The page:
Animal Rescue

All across the United States volunteer pilots assist with the rescue of  animals that have narrowly escaped euthanasia at high-kill shelters by flying them to new homes or no-kill shelters where they have a much higher chance of adoption. These pilots donate their time, fuel costs, and use of their planes. Student pilots can take advantage of flying animal rescue missions with their instructors as this is a fantastic opportunity for pilots to add meaning to the hours they fly and make some costs associated with flying tax deductible. If pilots rent a plane for the purpose of flying animals in need, 100% of the cost of the plane rental is tax deductible.

Transport is needed because there is a supply and demand aspect to homeless animals. There are areas of the country with overwhelming numbers of animals in need of a home, and other areas where there’s an abundance of people looking to adopt a pet. One trend we often see is more homeless animals in southern states. For example an animal in a southern shelter may never find an adoptive home locally, but if that same animal is transported to a northern state, a home could easily be found within just a matter of days. Volunteer pilots are also needed in cases where injured wildlife need to be moved for treatment. It is very common to see volunteer pilots assist our veterans with transport of service animals or to be reunited with their military working dog partners after the dogs retirement. Assisting with supplies for animals during times of disaster is a much needed volunteer service.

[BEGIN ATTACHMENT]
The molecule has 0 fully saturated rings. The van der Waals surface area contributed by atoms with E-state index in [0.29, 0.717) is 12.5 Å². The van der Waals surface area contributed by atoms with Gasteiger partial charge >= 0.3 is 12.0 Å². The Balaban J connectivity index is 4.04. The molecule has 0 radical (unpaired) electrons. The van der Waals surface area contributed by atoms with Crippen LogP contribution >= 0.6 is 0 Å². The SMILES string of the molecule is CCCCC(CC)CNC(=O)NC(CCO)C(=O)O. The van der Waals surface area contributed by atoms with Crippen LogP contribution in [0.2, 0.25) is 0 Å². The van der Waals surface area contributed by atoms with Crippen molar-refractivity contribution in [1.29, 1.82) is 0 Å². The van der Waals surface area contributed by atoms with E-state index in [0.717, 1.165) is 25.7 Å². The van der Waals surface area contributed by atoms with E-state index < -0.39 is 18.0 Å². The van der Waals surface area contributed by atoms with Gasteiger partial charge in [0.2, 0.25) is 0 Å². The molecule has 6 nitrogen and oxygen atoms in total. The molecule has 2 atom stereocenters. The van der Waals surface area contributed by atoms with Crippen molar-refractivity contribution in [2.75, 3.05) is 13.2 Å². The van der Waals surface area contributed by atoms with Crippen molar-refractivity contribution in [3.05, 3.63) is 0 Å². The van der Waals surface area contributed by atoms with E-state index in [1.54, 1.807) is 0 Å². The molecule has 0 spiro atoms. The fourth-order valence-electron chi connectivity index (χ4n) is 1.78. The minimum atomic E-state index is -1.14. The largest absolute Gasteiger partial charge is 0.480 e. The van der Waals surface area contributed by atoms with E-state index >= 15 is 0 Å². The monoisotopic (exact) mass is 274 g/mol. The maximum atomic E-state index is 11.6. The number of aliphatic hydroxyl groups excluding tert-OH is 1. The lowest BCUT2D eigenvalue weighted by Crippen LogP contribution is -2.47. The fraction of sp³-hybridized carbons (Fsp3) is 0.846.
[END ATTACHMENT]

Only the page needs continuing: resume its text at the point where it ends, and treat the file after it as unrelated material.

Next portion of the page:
Transport is needed because there is a supply and demand  aspect to homeless animals.

For decades rescuers transported animals by car. A typical transport could involve 10+ drivers, each driving a one hour leg. Generally speaking this form of transport is more stressful on the animals as they have to change vehicles and come in contact with a higher number of people as compared to air travel.

Flying animals in need affords pilots a compelling reason to take to the air. One pilot who flies for Pilots N Paws (PNP)–an organization comprised of volunteer pilots who provide lifesaving flights to animals in need–described his experience, “Now I have a reason to be in the air. You love to fly, but there are only so many holes you can poke into the sky.” Before joining PNP, Jeff would take to the air mostly to practice approaches, landings, and various exercises to sharpen his aeronautic skills. “You practice this and that, but now you can do all of the practicing you want while heading somewhere to do something,” said Jeff. Like many PNP pilots, Jeff is happy to combine his passion for aviation with his love for animals.

Flying animals is a labor of love for all  involved.

Flying these animals is a labor of love for all involved. If you’re a pilot who is an animal lover and wishes to share your gift of flight to save a life this is the public benefit flying opportunity for you!